The Bankwatch

Tracking the consumer evolution of financial services

US Fed move to target unemployment places policy in an impossible situation

I find this move by the US Fed quite flabbergasting.  It is admirable to link political policy to increase employment and reduce unemployment.  However the US Fed is pledging low interest rates against both and inflation target, and an unemployment target.

It begs the obvious question.  What happens when inflation goes over 2.5% and unemployment remains over 6.5%.  The inflation target says increase interest rates, but that is confounded by the requirement of the unemployment rate to retain low interest rates.

Fed links rates to US unemployment | ft.com

The US Federal Reserve will keep interest rates at close to zero until unemployment falls below 6.5 per cent in a historic change to monetary policy.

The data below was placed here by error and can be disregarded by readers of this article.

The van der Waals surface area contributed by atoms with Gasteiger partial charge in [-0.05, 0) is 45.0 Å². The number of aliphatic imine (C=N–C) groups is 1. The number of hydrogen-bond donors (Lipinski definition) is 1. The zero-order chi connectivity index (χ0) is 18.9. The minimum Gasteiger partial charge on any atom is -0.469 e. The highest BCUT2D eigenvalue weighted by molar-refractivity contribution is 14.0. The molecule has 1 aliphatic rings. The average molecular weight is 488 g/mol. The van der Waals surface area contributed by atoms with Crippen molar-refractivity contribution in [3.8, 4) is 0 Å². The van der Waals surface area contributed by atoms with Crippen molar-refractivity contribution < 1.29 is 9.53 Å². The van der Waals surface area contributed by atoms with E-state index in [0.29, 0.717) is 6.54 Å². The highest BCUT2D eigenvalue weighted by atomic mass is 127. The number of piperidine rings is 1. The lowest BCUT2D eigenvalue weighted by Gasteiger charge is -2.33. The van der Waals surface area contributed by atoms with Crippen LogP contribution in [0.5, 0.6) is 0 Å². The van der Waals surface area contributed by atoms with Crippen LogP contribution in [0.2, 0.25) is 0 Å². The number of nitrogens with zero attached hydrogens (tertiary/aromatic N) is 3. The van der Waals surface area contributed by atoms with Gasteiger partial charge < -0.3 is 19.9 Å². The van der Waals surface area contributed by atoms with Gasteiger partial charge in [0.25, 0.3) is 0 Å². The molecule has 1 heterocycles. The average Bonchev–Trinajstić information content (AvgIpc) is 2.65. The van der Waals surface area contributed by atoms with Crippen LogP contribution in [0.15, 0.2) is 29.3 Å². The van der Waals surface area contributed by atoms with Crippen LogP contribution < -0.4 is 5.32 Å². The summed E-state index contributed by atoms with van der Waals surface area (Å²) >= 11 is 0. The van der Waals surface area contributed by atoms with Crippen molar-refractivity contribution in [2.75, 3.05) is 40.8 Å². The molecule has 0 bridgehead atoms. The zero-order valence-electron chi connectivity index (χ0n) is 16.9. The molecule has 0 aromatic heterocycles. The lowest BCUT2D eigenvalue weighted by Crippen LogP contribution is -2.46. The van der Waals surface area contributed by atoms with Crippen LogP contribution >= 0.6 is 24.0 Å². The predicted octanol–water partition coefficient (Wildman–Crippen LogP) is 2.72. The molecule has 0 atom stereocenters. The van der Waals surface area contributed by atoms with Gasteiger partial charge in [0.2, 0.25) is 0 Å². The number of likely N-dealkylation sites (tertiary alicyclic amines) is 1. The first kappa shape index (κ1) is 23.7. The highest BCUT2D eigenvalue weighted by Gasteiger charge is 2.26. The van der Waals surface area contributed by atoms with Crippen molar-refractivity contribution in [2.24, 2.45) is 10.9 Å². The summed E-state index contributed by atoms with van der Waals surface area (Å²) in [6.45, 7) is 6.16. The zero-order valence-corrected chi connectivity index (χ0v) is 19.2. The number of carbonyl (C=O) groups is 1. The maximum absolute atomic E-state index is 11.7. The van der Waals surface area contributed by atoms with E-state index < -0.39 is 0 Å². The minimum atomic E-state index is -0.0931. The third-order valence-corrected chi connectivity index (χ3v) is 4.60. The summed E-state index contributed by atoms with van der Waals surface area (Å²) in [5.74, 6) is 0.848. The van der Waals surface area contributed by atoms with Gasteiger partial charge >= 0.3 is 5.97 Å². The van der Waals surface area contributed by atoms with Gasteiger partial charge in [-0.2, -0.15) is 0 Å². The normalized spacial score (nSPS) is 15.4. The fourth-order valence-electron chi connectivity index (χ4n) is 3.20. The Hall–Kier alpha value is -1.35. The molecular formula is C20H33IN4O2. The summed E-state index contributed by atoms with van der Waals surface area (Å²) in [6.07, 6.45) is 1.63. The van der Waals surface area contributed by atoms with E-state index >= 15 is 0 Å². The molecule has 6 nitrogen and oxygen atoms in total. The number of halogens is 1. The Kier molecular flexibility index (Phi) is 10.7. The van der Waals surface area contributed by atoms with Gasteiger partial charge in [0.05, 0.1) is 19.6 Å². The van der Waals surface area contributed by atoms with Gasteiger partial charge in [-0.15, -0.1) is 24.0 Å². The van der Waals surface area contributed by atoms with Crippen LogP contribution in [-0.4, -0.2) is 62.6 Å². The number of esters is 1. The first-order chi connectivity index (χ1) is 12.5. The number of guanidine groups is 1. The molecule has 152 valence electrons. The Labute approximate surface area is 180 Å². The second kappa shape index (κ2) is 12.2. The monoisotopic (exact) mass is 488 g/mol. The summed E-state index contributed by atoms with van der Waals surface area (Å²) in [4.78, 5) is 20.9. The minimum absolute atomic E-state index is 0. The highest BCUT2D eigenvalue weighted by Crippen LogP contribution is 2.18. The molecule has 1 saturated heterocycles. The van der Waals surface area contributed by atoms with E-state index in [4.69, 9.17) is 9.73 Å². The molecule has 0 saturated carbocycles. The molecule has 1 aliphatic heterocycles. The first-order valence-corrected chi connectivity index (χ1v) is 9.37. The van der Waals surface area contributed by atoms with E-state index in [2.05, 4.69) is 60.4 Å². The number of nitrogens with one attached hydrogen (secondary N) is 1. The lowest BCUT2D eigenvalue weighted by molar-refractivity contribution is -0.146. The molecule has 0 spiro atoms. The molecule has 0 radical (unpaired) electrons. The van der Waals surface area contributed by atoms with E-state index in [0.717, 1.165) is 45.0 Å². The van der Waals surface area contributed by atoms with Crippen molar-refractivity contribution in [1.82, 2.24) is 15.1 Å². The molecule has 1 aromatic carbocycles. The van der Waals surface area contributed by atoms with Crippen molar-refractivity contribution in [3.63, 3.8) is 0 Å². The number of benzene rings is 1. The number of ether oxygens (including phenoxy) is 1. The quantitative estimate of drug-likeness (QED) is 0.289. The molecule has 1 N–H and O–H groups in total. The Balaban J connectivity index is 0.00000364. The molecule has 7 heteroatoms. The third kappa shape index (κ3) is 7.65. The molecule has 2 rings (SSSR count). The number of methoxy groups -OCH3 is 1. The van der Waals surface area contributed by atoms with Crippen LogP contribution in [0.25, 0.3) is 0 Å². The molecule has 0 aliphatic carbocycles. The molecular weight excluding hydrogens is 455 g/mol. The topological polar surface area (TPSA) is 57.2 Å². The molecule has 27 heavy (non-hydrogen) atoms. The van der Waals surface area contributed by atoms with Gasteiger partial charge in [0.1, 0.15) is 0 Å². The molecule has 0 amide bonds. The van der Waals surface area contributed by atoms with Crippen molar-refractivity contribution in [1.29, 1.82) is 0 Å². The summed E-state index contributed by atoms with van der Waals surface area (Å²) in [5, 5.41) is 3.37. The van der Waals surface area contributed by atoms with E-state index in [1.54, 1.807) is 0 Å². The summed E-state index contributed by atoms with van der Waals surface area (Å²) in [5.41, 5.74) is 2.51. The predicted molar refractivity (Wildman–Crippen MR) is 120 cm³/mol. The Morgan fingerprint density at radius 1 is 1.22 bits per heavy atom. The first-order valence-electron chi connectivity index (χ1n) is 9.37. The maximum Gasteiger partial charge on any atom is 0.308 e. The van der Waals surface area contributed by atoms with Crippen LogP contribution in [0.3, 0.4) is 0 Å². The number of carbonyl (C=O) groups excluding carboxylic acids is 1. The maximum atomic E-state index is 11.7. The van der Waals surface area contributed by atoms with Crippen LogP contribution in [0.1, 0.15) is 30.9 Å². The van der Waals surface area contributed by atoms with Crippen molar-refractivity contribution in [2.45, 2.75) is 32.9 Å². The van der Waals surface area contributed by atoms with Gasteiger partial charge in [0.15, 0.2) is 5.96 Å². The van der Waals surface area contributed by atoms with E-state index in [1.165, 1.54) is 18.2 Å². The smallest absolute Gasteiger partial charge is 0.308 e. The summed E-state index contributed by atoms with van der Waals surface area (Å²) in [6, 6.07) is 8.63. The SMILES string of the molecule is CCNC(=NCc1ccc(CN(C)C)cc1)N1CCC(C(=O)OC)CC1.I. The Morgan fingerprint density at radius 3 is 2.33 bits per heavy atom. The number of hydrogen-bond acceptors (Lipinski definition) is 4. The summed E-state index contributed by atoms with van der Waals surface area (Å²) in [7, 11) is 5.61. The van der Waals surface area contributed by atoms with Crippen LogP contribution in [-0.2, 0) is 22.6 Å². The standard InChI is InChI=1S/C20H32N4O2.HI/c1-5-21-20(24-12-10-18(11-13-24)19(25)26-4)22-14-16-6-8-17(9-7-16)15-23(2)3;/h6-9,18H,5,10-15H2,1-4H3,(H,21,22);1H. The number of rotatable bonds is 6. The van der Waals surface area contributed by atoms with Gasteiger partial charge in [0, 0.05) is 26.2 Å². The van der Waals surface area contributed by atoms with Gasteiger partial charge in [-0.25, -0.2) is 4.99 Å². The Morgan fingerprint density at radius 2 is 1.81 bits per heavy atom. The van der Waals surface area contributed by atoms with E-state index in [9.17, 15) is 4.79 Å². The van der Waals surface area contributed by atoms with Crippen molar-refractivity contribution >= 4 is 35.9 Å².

It is the first time a large central bank has ever tied its interest rate policy directly to the state of the economy. The Fed said it will continue to forecast low rates provided its inflation expectations do not rise above 2.5 per cent.

Written by Colin Henderson

December 12, 2012 at 19:17

Posted in Uncategorized

One Response

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  1. I’m way out of my depth here but what’s happening in the UK shows to me that conventional dogma doesn’t always follow.

    Interest rates were kept low with high unemployment and high inflation but low growth.

    Prices fell back because nobody felt like spending and inflation is down, employment is improving but the headline growth still looks bad but the trend is good.

    Maybe there is an extra parameter at work called ‘feel good’ factor which tilts people between saving and spending.

    The Scot Bicycle

    December 13, 2012 at 02:57


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